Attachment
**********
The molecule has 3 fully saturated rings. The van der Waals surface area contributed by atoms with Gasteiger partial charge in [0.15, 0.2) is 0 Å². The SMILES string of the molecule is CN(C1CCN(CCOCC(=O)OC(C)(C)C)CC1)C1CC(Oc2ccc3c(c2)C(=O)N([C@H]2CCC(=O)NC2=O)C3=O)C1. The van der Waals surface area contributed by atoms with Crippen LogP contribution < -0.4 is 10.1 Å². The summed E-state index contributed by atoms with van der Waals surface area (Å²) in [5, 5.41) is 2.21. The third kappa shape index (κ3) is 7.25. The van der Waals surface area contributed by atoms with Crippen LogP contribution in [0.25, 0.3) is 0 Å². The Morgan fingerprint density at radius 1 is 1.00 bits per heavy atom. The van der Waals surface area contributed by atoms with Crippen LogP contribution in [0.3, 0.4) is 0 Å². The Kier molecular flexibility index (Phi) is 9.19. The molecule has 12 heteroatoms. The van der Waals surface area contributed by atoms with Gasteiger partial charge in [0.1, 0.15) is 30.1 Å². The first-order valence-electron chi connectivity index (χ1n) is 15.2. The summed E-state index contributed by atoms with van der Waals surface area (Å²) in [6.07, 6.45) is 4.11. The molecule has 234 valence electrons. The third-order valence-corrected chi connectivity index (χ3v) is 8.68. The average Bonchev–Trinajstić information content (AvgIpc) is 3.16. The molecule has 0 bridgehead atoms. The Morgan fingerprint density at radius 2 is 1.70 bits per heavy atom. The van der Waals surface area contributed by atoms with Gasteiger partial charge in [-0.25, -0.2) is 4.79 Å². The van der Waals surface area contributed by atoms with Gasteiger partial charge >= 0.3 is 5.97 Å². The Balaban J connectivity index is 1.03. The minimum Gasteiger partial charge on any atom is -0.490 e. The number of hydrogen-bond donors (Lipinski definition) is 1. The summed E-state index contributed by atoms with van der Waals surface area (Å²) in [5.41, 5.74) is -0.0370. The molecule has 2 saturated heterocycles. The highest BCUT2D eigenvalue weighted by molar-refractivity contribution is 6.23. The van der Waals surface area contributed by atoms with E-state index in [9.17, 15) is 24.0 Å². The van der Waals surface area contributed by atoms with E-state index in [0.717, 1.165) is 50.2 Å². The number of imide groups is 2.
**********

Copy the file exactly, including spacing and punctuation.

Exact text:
The molecule has 3 fully saturated rings. The van der Waals surface area contributed by atoms with Gasteiger partial charge in [0.15, 0.2) is 0 Å². The SMILES string of the molecule is CN(C1CCN(CCOCC(=O)OC(C)(C)C)CC1)C1CC(Oc2ccc3c(c2)C(=O)N([C@H]2CCC(=O)NC2=O)C3=O)C1. The van der Waals surface area contributed by atoms with Crippen LogP contribution < -0.4 is 10.1 Å². The summed E-state index contributed by atoms with van der Waals surface area (Å²) in [5, 5.41) is 2.21. The third kappa shape index (κ3) is 7.25. The van der Waals surface area contributed by atoms with Crippen LogP contribution in [0.25, 0.3) is 0 Å². The Morgan fingerprint density at radius 1 is 1.00 bits per heavy atom. The van der Waals surface area contributed by atoms with Crippen LogP contribution in [0.3, 0.4) is 0 Å². The Kier molecular flexibility index (Phi) is 9.19. The molecule has 12 heteroatoms. The van der Waals surface area contributed by atoms with Gasteiger partial charge in [0.1, 0.15) is 30.1 Å². The first-order valence-electron chi connectivity index (χ1n) is 15.2. The summed E-state index contributed by atoms with van der Waals surface area (Å²) in [6.07, 6.45) is 4.11. The molecule has 234 valence electrons. The third-order valence-corrected chi connectivity index (χ3v) is 8.68. The average Bonchev–Trinajstić information content (AvgIpc) is 3.16. The molecule has 0 bridgehead atoms. The Morgan fingerprint density at radius 2 is 1.70 bits per heavy atom. The van der Waals surface area contributed by atoms with Gasteiger partial charge in [-0.25, -0.2) is 4.79 Å². The van der Waals surface area contributed by atoms with Gasteiger partial charge >= 0.3 is 5.97 Å². The Balaban J connectivity index is 1.03. The minimum Gasteiger partial charge on any atom is -0.490 e. The number of hydrogen-bond donors (Lipinski definition) is 1. The summed E-state index contributed by atoms with van der Waals surface area (Å²) in [5.41, 5.74) is -0.0370. The molecule has 2 saturated heterocycles. The highest BCUT2D eigenvalue weighted by molar-refractivity contribution is 6.23. The van der Waals surface area contributed by atoms with E-state index in [9.17, 15) is 24.0 Å². The van der Waals surface area contributed by atoms with E-state index in [0.717, 1.165) is 50.2 Å². The number of imide groups is 2.